Search Results

You are looking at 1 - 2 of 2 items for :

  • Author or Editor: A. P. Siebesma x
  • Journal of Climate x
  • Refine by Access: All Content x
Clear All Modify Search
R. A. J. Neggers
and
A. P. Siebesma

Abstract

This study explores the opportunities created by subjecting a system of interacting fast-acting parameterizations to long-term single-column model evaluation against multiple independent measurements at a permanent meteorological site. It is argued that constraining the system at multiple key points facilitates the tracing and identification of compensating errors between individual parametric components. The extended time range of the evaluation helps to enhance the statistical significance and representativeness of the single-column model result, which facilitates the attribution of model behavior as diagnosed in a general circulation model to its subgrid parameterizations. At the same time, the high model transparency and computational efficiency typical of single-column modeling is preserved.

The method is illustrated by investigating the impact of a model change in the Regional Atmospheric Climate Model (RACMO) on the representation of the coupled boundary layer–soil system at the Cabauw meteorological site in the Netherlands. A set of 12 relevant variables is defined that covers all involved processes, including cloud structure and amplitude, radiative transfer, the surface energy budget, and the thermodynamic state of the soil and various heights of the lower atmosphere. These variables are either routinely measured at the Cabauw site or are obtained from continuous large-eddy simulation at that site. This 12-point check proves effective in revealing the existence of a compensating error between cloud structure and radiative transfer, residing in the cloud overlap assumption. In this exercise, the application of conditional sampling proves a valuable tool in establishing which cloud regime exhibits the biggest impact.

Full access
J. Teixeira
,
S. Cardoso
,
M. Bonazzola
,
J. Cole
,
A. DelGenio
,
C. DeMott
,
C. Franklin
,
C. Hannay
,
C. Jakob
,
Y. Jiao
,
J. Karlsson
,
H. Kitagawa
,
M. Köhler
,
A. Kuwano-Yoshida
,
C. LeDrian
,
J. Li
,
A. Lock
,
M. J. Miller
,
P. Marquet
,
J. Martins
,
C. R. Mechoso
,
E. v. Meijgaard
,
I. Meinke
,
P. M. A. Miranda
,
D. Mironov
,
R. Neggers
,
H. L. Pan
,
D. A. Randall
,
P. J. Rasch
,
B. Rockel
,
W. B. Rossow
,
B. Ritter
,
A. P. Siebesma
,
P. M. M. Soares
,
F. J. Turk
,
P. A. Vaillancourt
,
A. Von Engeln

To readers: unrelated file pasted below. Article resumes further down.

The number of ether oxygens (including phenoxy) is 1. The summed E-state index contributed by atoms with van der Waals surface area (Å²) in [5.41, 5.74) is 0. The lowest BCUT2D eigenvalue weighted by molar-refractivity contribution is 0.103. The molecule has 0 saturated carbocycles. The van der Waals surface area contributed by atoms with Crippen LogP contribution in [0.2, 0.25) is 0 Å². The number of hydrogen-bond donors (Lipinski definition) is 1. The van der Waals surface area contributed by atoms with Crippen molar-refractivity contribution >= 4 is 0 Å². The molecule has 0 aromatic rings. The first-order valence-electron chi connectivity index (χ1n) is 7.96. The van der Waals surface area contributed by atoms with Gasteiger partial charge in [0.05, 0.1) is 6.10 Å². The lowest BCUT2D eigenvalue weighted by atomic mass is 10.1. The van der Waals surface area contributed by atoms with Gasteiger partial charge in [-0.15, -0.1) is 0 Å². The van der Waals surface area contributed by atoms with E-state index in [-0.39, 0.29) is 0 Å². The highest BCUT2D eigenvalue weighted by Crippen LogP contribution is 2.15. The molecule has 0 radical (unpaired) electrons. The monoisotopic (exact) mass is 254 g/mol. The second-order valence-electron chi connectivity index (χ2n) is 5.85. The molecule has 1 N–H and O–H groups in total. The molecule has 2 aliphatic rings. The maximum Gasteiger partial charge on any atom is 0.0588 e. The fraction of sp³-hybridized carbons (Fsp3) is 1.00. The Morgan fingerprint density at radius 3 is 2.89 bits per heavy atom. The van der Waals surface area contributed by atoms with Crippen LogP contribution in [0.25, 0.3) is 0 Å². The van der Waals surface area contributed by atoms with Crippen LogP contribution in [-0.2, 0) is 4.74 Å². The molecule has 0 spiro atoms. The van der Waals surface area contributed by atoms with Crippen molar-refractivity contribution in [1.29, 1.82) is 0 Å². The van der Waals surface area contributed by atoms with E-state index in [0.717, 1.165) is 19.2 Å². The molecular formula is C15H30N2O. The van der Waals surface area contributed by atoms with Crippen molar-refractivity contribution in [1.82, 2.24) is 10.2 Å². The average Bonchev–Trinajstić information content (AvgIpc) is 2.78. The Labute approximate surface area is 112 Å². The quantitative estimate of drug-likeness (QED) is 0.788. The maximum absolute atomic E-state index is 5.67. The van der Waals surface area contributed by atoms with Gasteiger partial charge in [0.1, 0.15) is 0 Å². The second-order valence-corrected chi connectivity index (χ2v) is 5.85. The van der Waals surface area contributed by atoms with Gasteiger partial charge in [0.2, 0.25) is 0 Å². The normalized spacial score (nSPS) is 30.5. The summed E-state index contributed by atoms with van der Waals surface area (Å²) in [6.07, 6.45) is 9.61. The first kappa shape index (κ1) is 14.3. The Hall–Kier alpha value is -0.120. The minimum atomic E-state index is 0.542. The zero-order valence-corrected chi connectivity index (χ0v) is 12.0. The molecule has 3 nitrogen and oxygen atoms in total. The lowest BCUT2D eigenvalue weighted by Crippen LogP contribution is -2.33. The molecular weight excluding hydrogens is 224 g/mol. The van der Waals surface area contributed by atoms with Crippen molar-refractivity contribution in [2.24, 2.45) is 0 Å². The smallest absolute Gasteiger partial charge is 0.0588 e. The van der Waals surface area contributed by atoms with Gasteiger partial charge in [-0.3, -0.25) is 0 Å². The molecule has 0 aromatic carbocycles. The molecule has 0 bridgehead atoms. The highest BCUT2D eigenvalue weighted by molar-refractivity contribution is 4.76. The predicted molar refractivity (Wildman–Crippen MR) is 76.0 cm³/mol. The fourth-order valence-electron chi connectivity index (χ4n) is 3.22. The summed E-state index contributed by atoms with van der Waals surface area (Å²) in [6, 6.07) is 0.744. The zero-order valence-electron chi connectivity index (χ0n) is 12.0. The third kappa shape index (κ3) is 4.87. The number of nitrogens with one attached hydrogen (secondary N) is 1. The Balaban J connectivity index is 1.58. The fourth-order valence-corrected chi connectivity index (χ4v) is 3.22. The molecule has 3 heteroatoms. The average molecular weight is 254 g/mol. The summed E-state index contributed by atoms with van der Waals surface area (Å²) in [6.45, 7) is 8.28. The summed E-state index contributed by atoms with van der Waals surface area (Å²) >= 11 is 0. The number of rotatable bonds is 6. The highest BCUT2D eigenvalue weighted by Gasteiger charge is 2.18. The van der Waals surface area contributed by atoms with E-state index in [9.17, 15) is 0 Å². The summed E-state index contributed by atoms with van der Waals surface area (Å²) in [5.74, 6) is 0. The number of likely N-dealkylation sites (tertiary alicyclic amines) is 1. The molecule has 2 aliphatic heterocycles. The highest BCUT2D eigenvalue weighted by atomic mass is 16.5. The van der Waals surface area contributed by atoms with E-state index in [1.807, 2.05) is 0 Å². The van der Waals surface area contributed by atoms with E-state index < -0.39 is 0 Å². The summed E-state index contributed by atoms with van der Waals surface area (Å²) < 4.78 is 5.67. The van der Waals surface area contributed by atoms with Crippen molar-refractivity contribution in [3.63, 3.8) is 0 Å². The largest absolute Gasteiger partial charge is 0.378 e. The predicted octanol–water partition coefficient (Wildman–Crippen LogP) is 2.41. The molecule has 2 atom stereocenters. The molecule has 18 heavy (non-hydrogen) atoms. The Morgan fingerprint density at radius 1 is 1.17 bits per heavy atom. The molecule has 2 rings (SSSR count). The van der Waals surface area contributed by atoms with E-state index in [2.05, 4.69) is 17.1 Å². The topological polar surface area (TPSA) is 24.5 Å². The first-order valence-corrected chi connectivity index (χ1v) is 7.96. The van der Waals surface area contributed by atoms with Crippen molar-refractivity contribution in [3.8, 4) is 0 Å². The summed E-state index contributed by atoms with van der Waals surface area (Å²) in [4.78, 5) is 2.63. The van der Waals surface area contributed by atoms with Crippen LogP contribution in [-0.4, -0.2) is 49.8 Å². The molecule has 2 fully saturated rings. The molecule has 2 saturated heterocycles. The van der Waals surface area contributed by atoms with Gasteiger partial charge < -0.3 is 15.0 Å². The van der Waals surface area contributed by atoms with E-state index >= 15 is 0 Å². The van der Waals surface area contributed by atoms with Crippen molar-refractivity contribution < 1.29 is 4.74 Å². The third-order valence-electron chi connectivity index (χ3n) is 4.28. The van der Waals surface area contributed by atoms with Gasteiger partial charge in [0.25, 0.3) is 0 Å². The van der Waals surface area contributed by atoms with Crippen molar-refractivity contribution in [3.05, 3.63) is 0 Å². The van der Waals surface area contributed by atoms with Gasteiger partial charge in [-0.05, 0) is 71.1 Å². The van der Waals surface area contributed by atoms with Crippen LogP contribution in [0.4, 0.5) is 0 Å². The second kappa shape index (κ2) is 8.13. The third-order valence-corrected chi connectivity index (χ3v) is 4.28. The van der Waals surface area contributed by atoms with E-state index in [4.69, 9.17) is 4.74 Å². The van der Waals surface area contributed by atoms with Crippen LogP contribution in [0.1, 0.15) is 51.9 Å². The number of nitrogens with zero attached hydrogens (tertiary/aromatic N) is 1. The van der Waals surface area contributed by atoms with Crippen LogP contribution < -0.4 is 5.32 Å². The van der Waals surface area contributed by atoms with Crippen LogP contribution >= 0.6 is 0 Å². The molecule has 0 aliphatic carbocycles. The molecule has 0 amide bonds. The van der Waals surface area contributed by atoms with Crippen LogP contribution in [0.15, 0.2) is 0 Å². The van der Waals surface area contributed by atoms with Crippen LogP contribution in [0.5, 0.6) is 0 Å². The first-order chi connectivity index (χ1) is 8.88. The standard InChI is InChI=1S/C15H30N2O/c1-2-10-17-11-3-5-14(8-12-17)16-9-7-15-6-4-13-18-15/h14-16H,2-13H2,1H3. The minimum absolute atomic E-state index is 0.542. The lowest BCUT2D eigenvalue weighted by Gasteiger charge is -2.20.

, and
M. Zhao

Abstract

A model evaluation approach is proposed in which weather and climate prediction models are analyzed along a Pacific Ocean cross section, from the stratocumulus regions off the coast of California, across the shallow convection dominated trade winds, to the deep convection regions of the ITCZ—the Global Energy and Water Cycle Experiment Cloud System Study/Working Group on Numerical Experimentation (GCSS/WGNE) Pacific Cross-Section Intercomparison (GPCI). The main goal of GPCI is to evaluate and help understand and improve the representation of tropical and subtropical cloud processes in weather and climate prediction models. In this paper, a detailed analysis of cloud regime transitions along the cross section from the subtropics to the tropics for the season June–July–August of 1998 is presented. This GPCI study confirms many of the typical weather and climate prediction model problems in the representation of clouds: underestimation of clouds in the stratocumulus regime by most models with the corresponding consequences in terms of shortwave radiation biases; overestimation of clouds by the 40-yr ECMWF Re-Analysis (ERA-40) in the deep tropics (in particular) with the corresponding impact in the outgoing longwave radiation; large spread between the different models in terms of cloud cover, liquid water path and shortwave radiation; significant differences between the models in terms of vertical cross sections of cloud properties (in particular), vertical velocity, and relative humidity. An alternative analysis of cloud cover mean statistics is proposed where sharp gradients in cloud cover along the GPCI transect are taken into account. This analysis shows that the negative cloud bias of some models and ERA-40 in the stratocumulus regions [as compared to the first International Satellite Cloud Climatology Project (ISCCP)] is associated not only with lower values of cloud cover in these regimes, but also with a stratocumulus-to-cumulus transition that occurs too early along the trade wind Lagrangian trajectory. Histograms of cloud cover along the cross section differ significantly between models. Some models exhibit a quasi-bimodal structure with cloud cover being either very large (close to 100%) or very small, while other models show a more continuous transition. The ISCCP observations suggest that reality is in-between these two extreme examples. These different patterns reflect the diverse nature of the cloud, boundary layer, and convection parameterizations in the participating weather and climate prediction models.

Full access